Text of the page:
Composer Karen Tanaka
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Review: Sounds from the Strange Forest (soft control) | Sounds Modern | The Modern Art Museum of Fort Worth

Tasty Leg

Sounds Modern celebrates the exhibit The Octopus Eats Its Own Leg with work by contemporary Japanese composers.

published Friday, September 14, 2018

Photo: Jeff Gerbec
Composer Karen Tanaka

Fort Worth — Saturday afternoon’s Sounds Modern concert at the Modern Art Museum of Fort Worth was a tie-in with the eye-popping Takashi Murakami exhibit “The Octopus Eats Its Own Leg,” which closes on Sept. 15. Featuring contemporary Japanese chamber music, the program included a wide variety of pieces from the whimsical to the serious.

The group is a collaborative effort among several University of North Texas faculty and other area musicians, led by Music Director Elizabeth McNutt. She and her colleagues opened Saturday’s program with Toshi Ichiyanagi’s Pratyahara Event from 1973. Pratyahara is Sanskrit for “withdrawal of the senses” and is one of the Eight Limbs of traditional yoga practice. The piece, rather than being written with usual notated rhythms, or even timed rhythms, is timed by the number of the performer’s breaths, meaning that note durations may be different for various musicians. It was not only music, but also performance art. The nine musicians (strings, percussion, electronic keyboard, accordion, and bassoon) donned masks, walked around their chairs, and played imaginary instruments, among other activities, as well as producing musical sounds. It was certainly absorbing, which is where the title becomes significant: pratyahara is the meditative experience of being so focused that one isn’t easily distracted, similar to what is sometimes called “flow.”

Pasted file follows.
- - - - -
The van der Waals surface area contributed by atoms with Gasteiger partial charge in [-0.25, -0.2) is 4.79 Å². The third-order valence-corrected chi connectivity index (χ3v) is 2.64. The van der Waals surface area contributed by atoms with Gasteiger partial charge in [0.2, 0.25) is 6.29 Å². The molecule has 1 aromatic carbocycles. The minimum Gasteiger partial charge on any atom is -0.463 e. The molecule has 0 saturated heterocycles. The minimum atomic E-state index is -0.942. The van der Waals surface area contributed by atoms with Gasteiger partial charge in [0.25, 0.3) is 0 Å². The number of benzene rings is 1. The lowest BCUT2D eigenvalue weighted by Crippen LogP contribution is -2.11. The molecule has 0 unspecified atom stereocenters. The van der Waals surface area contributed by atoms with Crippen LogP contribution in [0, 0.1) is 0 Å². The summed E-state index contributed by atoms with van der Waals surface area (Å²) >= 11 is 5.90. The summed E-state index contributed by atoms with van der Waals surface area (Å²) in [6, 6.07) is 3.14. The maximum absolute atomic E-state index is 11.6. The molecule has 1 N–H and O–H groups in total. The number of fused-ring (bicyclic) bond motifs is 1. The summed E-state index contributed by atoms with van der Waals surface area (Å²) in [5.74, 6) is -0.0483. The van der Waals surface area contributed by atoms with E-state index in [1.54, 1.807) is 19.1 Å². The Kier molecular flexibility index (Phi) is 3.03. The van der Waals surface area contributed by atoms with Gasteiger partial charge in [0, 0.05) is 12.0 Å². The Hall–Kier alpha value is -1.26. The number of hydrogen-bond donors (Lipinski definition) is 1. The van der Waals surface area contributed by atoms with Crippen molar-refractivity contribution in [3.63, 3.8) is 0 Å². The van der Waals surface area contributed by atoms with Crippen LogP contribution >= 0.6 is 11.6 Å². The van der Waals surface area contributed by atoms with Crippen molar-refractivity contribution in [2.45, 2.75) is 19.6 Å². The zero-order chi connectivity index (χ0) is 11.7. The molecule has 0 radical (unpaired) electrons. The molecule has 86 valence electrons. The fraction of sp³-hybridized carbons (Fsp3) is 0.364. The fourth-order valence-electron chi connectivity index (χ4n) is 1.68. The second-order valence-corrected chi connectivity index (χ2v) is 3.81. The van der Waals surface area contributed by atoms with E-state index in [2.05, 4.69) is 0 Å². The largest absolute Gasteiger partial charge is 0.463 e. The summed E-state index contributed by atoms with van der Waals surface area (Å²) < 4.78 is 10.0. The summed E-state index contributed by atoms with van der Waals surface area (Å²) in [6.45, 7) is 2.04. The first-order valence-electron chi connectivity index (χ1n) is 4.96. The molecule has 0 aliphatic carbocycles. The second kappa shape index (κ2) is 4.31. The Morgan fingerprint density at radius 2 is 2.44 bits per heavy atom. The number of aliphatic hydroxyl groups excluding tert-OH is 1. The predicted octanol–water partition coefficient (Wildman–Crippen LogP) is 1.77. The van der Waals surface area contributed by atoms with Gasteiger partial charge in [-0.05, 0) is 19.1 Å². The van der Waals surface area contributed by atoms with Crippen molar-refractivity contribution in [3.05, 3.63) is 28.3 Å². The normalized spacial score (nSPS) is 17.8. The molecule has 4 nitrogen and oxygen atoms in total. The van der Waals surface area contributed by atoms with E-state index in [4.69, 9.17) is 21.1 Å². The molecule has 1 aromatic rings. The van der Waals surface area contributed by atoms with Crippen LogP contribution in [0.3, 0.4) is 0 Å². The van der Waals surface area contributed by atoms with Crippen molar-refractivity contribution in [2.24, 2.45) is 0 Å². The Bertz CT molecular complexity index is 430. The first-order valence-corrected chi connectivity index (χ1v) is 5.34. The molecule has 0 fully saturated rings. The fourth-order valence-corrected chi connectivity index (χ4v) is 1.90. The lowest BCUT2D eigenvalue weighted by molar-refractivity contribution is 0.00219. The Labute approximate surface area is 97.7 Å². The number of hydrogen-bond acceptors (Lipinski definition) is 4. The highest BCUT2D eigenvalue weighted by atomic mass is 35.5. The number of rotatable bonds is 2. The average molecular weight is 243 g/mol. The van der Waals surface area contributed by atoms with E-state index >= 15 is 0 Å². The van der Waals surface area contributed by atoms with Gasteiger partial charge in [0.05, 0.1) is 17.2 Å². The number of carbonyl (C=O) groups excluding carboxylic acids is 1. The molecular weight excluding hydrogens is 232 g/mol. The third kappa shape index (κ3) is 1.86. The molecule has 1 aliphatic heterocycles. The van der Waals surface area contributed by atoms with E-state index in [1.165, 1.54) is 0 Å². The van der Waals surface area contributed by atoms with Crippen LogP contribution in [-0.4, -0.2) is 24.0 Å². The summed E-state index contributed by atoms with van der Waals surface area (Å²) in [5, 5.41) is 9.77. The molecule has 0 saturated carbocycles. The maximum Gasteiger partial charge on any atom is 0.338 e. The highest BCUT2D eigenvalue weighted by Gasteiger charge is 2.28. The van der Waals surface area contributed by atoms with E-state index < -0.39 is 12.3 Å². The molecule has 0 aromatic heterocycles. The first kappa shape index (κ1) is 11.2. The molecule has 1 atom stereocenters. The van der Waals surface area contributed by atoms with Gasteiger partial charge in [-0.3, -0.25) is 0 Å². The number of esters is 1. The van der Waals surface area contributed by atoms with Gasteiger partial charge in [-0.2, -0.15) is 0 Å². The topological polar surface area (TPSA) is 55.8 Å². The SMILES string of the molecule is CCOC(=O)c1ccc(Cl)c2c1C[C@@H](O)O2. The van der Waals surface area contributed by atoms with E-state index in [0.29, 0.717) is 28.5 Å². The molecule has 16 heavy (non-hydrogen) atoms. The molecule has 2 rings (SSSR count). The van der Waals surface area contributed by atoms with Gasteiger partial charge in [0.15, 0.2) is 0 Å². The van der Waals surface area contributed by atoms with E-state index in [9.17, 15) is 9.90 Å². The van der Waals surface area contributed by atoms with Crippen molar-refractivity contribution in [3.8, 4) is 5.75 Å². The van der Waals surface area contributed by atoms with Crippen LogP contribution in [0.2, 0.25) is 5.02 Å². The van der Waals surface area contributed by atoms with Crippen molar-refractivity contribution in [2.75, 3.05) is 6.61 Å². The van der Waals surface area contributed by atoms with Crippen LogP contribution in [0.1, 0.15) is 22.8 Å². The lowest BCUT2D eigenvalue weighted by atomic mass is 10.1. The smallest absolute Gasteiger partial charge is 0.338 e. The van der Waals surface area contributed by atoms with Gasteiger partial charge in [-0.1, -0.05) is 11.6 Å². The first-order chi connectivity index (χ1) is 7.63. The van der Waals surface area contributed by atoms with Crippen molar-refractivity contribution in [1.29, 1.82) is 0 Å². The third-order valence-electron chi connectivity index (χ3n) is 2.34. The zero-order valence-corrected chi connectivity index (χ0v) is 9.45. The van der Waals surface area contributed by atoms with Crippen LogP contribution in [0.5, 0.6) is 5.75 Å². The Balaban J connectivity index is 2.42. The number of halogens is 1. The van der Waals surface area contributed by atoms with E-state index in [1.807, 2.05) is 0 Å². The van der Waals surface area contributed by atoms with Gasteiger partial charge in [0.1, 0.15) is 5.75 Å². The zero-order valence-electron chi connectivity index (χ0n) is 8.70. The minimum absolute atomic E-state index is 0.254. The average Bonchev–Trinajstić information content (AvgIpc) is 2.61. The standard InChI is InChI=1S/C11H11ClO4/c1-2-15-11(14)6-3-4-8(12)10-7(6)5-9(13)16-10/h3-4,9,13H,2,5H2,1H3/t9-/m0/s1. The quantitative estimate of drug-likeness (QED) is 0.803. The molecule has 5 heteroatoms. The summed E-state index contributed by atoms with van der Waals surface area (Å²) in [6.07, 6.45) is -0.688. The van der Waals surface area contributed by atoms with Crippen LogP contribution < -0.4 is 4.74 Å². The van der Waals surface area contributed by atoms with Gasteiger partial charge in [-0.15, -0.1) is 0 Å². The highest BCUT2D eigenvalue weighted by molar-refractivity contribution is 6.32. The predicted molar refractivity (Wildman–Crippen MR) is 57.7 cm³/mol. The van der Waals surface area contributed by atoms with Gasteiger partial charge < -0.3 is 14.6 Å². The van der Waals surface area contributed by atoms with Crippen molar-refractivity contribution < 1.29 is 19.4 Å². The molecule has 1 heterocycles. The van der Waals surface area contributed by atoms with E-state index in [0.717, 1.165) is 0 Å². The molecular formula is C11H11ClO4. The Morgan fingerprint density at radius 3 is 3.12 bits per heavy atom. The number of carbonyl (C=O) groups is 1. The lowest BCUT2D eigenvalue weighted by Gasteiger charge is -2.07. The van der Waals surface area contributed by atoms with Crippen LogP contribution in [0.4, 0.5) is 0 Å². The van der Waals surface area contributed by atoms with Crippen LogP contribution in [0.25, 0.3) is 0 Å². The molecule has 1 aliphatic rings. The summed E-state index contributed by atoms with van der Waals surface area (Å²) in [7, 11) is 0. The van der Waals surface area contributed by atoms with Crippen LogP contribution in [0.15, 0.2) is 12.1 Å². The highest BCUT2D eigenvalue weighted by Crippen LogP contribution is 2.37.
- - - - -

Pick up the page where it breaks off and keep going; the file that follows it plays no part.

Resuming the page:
Ken Ueno’s That I May Time Transcend, That a Universe My Heart May Unfold was the only piece on the program with a direct connection to the Murakami exhibit, since its title is borrowed from that of a Murakami work. This work, for amplified string quartet (Mia Detwiler and Andrew May, violins, Mike Capone, viola, and Kourtney Newman, cello), accordion (Elaine DiFalco), and electronic keyboard (Stephen Lucas), uses extended techniques to create otherworldly sounds. The amplification seemed largely superfluous, however.

Koji Nakano’s Spring Breathes VI, for flute and piano, was performed by the Calliope Duo of Elizabeth McNutt, flute, and Éva Polgár, piano. Nakano’s short piece, expressive of his discovery of a little flower in an otherwise dry landscape, contrasts minimalist rhythmic patterns in the piano with more lyrical lines in the flute, elegantly played by McNutt.

The most overtly technical piece on the program, and the only one by a woman composer, was Karen Tanaka’s brief Techno Etude No. 2 for solo piano. Éva Polgár is an adept musician not only as a collaborator, as elsewhere on the program, but also here, as a soloist mastering the considerable difficulties of the piece.

Joji Yuasa’s Inter-posi-play-tion, like Ichiyanagi’s Pratyahara Event, asks musicians to make decisions about note duration and other activities during the performance. The piece, for flute doubling alto (McNutt), piano (Polgár), and two percussionists (Nick Bolchoz and Colton Lytle), is conceptually and musically interesting. It features lunging entrances and chaotic ensemble, as well as various extended techniques in piano including striking the strings with a mallet and a tuning fork, and in flute with flutter tonguing, overblowing, and some impressive note bending from McNutt. It’s 21 minutes long, though, and doesn’t have enough ideas to sustain the audience’s interest for that time.

The program concluded with another piece by Ken Ueno, Remembering Animal Sendai, which is an homage to the devastation of the 2011 Japanese tsunami. This work, beginning with solo flute (McNutt), adds an unexpected element of electronic tape, which eventually takes over with distortion and other electronic sounds, while McNutt’s playing falls silent even as she mimes continuing to play.

In many respects, the most compelling piece on the program was the final one. Dai Fujikura’s Scion Stems, for string trio of violin, viola, and cello, offers a theme and set of variations—a traditional form, to be sure, except that here, the variations are textural rather than melodic. Legato, glissando, pizzicato, producing sound only with fingers on the fingerboard, and other techniques created a novel and fascinating close to a largely engaging afternoon of music. Thanks For Reading

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Tasty Leg
Sounds Modern celebrates the exhibit The Octopus Eats Its Own Leg with work by contemporary Japanese composers.
by J. Robin Coffelt

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